It certainly feels like it. Even leaving Stowe's short pitlane it's clear the Zagato has some serious muscle, rear wheels scrabbling for traction as I misjudge the clutch's biting point and launch it too keenly. The engine has no appetite for slower progress, grumbling and boggy low down, but with scintillating throttle response once working where it is happiest.
The gearbox takes more getting used to, a dog-ring transmission that needs both a firm hand and careful aim on upshifts, and a well-judged rev-matching blip of throttle to keep it smooth on the way back down. It takes a while to get anything close to the knack, my first downshifts are granchy enough to have me wincing inside my borrowed helmet.
On the dry, warm surface the Zagato's brakes bite hard, with a disc at each corner, although they also quickly reveal how limited the adhesion of the Dunlop Racing tyres is. Even picking what would be a cautious braking point in a modern car, I barely slow the Zagato enough to get it turned in for the tight left-hander at the bottom of the circuit, and there's lots of squirming over bumps. After two laps the smell of burning Mintex pads in the cabin is strong enough to get me stopping in the pits to make sure nothing is on fire. "That's what brakes were like back then," Spires reassures me before sending me back out.
But the accessibility of its modest limits is what makes the Zagato truly special. Suspension is upgraded over the DB4 GT, with telescopic dampers front and rear, stiffer springs and a Watts linkage to better locate the rear axle. But there still isn't much grip to be found at either end, although both axles can be played off against each other to what soon becomes an addictive extent. The unassisted steering is low geared but brimming with feedback, much of which is about the understeer that is easily engendered in slower corners. But this is just part of the dance; back the steering off and give a dose more throttle and the handling balance switches to the other end, with the rear starting to break away.
At that point the challenge becomes using accelerator and steering to keep the car on the edge. Something that, even on a short corner, is likely to require multiple inputs and make you feel, in a modest way, like one of those 'fifties sportscar heroes who wrestled these in period. Small wonder so many pictures of these racing are nose-towards-apex. The Zagato isn't snappy or scary when provoked into an outright slide, but it is happiest kept on the cusp of oversteer.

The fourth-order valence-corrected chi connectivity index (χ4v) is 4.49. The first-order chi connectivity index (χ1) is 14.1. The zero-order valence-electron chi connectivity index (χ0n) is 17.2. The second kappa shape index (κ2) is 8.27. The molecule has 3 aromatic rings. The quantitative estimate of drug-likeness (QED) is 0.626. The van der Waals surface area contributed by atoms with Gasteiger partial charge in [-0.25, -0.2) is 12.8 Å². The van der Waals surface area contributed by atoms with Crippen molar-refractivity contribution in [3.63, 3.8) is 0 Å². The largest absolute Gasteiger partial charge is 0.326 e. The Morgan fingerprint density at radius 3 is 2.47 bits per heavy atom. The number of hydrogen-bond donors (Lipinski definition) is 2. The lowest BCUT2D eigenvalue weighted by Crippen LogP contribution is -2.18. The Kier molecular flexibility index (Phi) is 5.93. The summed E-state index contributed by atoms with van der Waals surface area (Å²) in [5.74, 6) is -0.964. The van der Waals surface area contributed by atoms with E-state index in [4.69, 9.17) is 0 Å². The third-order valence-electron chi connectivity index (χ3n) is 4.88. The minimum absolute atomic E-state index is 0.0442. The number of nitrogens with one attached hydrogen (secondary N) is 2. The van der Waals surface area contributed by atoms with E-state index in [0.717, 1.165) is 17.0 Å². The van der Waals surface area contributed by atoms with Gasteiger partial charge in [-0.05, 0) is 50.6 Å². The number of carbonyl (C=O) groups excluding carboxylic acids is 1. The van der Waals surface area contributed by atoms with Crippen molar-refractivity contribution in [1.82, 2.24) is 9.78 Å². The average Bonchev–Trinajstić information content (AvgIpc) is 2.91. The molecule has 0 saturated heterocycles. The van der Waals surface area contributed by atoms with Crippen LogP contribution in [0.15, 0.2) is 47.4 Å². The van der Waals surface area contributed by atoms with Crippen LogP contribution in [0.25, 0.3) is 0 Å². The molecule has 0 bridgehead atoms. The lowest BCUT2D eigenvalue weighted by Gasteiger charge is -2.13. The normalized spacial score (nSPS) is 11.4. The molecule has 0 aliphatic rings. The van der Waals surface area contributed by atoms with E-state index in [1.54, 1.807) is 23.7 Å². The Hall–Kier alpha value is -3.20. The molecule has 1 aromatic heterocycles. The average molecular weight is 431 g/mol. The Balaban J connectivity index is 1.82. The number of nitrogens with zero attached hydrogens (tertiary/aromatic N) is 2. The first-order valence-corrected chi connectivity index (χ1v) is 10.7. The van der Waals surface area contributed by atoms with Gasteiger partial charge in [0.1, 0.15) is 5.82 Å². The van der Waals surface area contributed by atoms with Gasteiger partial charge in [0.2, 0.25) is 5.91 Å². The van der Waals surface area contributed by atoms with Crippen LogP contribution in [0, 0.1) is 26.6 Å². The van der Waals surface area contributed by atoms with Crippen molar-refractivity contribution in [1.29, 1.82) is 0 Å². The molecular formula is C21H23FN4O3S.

It's not long before I'm having altogether too much fun and taking liberties in a car worth more than many postcodes. At which point, perhaps fortunately, the driver's window winder falls off and starts to rattle around the footwell. It's a teething problem that's quickly fixed with a stop in the pitlane - this is the first time anyone from outside Aston has driven the car. It's also a reminder to stay respectful, especially as my designated hour with the car is close to finishing and there are two other journos waiting their turn.
Would I buy one? Short of discovering I have an unknown and recently deceased uncle without other heirs who bought into Apple in the early 'eighties, that's unlikely to be a dilemma I need to face. But if you look at the cost of the Zagato pair in terms of other things you could buy for the money, you're doing it wrong: nobody is going to be living on beans in order to put these in one of their garages. The more relevant question is what else similar could you buy for the money, and while there are other continuation models and various grades of restomod, I doubt any would feel as special as your own, brand-new DB4 GT Zagato.
SPECIFICATION - ASTON MARTIN DB4 GT ZAGATO CONTINUATION
Engine: 4,670cc, straight-six
Transmission: 4-speed manual, rear-wheel drive
Power (hp): 380@6,000rpm
Torque (lb ft): 360@5,000rpm
Top speed: TBC
Weight: 1170kg (dry)
Price: £6m (plus taxes) (with DBS Superleggera Zagato)